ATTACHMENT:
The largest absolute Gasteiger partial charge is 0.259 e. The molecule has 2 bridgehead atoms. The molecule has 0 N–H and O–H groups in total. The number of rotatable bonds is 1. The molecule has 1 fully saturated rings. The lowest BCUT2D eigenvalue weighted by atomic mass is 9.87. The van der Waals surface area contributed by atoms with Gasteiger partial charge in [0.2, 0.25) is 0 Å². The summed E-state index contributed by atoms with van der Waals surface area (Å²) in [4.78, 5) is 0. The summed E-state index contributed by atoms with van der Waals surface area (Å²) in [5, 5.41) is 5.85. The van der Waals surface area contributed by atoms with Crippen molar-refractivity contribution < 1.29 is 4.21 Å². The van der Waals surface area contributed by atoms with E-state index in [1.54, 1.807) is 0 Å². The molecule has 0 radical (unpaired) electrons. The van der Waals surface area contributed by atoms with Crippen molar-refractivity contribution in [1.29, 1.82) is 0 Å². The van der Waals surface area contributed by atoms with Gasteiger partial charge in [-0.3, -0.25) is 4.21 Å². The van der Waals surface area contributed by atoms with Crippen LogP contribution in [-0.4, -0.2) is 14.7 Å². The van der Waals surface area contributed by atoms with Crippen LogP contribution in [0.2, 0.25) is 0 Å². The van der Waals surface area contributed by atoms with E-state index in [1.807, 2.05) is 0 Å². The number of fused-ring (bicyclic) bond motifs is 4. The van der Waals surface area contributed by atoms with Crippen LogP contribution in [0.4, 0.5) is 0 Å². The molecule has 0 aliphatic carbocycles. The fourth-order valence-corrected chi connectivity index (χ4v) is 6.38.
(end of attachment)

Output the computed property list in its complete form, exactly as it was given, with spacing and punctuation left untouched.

The largest absolute Gasteiger partial charge is 0.259 e. The molecule has 2 bridgehead atoms. The molecule has 0 N–H and O–H groups in total. The number of rotatable bonds is 1. The molecule has 1 fully saturated rings. The lowest BCUT2D eigenvalue weighted by atomic mass is 9.87. The van der Waals surface area contributed by atoms with Gasteiger partial charge in [0.2, 0.25) is 0 Å². The summed E-state index contributed by atoms with van der Waals surface area (Å²) in [4.78, 5) is 0. The summed E-state index contributed by atoms with van der Waals surface area (Å²) in [5, 5.41) is 5.85. The van der Waals surface area contributed by atoms with Crippen molar-refractivity contribution < 1.29 is 4.21 Å². The van der Waals surface area contributed by atoms with E-state index in [1.54, 1.807) is 0 Å². The molecule has 0 radical (unpaired) electrons. The van der Waals surface area contributed by atoms with Crippen molar-refractivity contribution in [1.29, 1.82) is 0 Å². The van der Waals surface area contributed by atoms with Gasteiger partial charge in [-0.3, -0.25) is 4.21 Å². The van der Waals surface area contributed by atoms with Crippen LogP contribution in [-0.4, -0.2) is 14.7 Å². The van der Waals surface area contributed by atoms with Crippen LogP contribution in [0.2, 0.25) is 0 Å². The van der Waals surface area contributed by atoms with E-state index in [1.807, 2.05) is 0 Å². The number of fused-ring (bicyclic) bond motifs is 4. The van der Waals surface area contributed by atoms with Crippen LogP contribution in [0.4, 0.5) is 0 Å². The molecule has 0 aliphatic carbocycles. The fourth-order valence-corrected chi connectivity index (χ4v) is 6.38.